Arkansas was temporarily barred from applying the death penalty on Friday, after the state Supreme Court on Friday sided with 10 death row inmates and struck down the state's execution law.

The ruling effectively banned the state from carrying out executions, although the court did not specifically deem that either lethal injection or capital punishment is unconstitutional. Instead, the court ruled that only the Arkansas legislature, and not the state correction's system, can decide the method of execution for death row inmates, invalidating current state regulations.

It is evident to this court that the Legislature has abdicated its responsibility and passed to the executive branch, in this case the (Arkansas Department of Correction), the unfettered discretion to determine all protocol and procedures, most notably the chemicals to be used, for a state execution, Justice Jim Gunter wrote in the five-justice majority opinion.

In their challenge, the 10 death row inmates argued that a 2009 law -- giving the Arkansas Department of Correction and its director the authority to choose the drugs administered to execute inmates by lethal injection -- violated the separation of powers between the legislative and executive branches of government.

In a 5 to 2 vote, the court decided the legislature had improperly given the prison system unfettered authority over capital punishment procedures. The two dissenting justices argued that the corrections' department discretion was not unfettered because it is bound by federal and state constitutions that guard against cruel and unusual punishment.

The same 2009 law states that in the event the lethal injection section is found to be unconstitutional, death sentences will be carried out by electrocution. That option is unlikely, according to data from the Death Penalty Information Center, which reports that every state that uses capital punishment and the federal government permit lethal injection as the primary form of execution.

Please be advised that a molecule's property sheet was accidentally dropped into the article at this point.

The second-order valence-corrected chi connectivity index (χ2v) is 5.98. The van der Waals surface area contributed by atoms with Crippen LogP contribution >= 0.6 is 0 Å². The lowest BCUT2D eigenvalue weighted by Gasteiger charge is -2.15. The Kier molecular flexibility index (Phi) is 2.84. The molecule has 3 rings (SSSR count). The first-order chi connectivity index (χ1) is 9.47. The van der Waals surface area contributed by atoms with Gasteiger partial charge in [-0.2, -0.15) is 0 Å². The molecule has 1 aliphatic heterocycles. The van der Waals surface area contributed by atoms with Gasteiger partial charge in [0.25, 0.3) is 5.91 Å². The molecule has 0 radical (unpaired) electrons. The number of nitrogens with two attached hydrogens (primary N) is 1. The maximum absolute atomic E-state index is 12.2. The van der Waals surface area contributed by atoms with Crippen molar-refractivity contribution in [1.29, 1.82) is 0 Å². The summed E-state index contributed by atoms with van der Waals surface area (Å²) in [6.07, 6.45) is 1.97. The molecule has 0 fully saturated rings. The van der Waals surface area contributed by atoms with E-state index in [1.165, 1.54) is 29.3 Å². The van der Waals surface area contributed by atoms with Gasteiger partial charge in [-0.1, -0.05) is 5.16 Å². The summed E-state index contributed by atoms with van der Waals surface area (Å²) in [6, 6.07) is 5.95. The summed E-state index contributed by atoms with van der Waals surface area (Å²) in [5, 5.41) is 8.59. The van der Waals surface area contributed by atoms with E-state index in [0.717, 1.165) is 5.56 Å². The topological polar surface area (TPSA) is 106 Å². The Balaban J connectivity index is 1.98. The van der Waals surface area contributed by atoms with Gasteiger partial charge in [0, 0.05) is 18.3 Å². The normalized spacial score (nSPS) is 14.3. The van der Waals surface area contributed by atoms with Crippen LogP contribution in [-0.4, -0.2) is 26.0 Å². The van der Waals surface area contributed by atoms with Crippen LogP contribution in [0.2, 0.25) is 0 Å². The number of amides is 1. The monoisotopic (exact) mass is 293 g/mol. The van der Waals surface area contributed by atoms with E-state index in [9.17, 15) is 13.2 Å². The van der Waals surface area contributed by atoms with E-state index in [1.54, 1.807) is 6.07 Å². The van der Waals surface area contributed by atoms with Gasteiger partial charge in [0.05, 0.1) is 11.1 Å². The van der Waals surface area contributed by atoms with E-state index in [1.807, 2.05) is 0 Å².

However, Arkansas, along with seven other states, still authorizes death by electrocution is some circumstances.

Arkansas Gov. Mike Beebe, a Democrat, plans to coordinate with the state Attorney General and legislative leaders to develop new execution regulations that respect the court's decision.

The death penalty is still the law in Arkansas, but the Department of Correction now has no legal way to carry out an execution until a new statute is established, Beebe said in a statement.

Arkansas currently houses 40 death row inmates. Although Beebe has set several execution dates since taking office in 2007, the state has not put anyone to death since 2005, in part because of similar legal challenges.

Although thirty-three states still authorize the use of capital punishment, executions have become increasingly sparse among many as critics weigh the enormous costs associated with the practice. During the last five years, four states have replaced the death penalty with life imprisonment without parole, which several studies indicate is significantly less expensive than actually housing and then executing a death row inmate.

California could potentially become the 18th state in the nation to abolish the death penalty in November, when residents are set to vote on a ballot measure that would replace capital punishment with life in prison without the possibility of parole.